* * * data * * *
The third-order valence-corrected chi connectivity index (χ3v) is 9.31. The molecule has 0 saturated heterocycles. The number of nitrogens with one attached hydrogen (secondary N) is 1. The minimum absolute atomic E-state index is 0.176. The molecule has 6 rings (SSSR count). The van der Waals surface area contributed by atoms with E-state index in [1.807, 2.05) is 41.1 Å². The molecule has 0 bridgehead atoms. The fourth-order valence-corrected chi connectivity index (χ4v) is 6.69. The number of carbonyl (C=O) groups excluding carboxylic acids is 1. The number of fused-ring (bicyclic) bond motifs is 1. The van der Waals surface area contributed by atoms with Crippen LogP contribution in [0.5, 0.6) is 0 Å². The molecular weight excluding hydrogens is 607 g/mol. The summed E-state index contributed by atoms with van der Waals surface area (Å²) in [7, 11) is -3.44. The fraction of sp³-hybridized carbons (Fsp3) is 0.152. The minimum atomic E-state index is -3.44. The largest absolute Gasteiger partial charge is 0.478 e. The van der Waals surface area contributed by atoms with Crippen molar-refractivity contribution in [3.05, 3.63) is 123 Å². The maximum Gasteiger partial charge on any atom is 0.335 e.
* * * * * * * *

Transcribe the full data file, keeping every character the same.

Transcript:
The third-order valence-corrected chi connectivity index (χ3v) is 9.31. The molecule has 0 saturated heterocycles. The number of nitrogens with one attached hydrogen (secondary N) is 1. The minimum absolute atomic E-state index is 0.176. The molecule has 6 rings (SSSR count). The van der Waals surface area contributed by atoms with E-state index in [1.807, 2.05) is 41.1 Å². The molecule has 0 bridgehead atoms. The fourth-order valence-corrected chi connectivity index (χ4v) is 6.69. The number of carbonyl (C=O) groups excluding carboxylic acids is 1. The number of fused-ring (bicyclic) bond motifs is 1. The van der Waals surface area contributed by atoms with Crippen LogP contribution in [0.5, 0.6) is 0 Å². The molecular weight excluding hydrogens is 607 g/mol. The summed E-state index contributed by atoms with van der Waals surface area (Å²) in [7, 11) is -3.44. The fraction of sp³-hybridized carbons (Fsp3) is 0.152. The minimum atomic E-state index is -3.44. The largest absolute Gasteiger partial charge is 0.478 e. The van der Waals surface area contributed by atoms with Crippen molar-refractivity contribution in [3.05, 3.63) is 123 Å². The maximum Gasteiger partial charge on any atom is 0.335 e.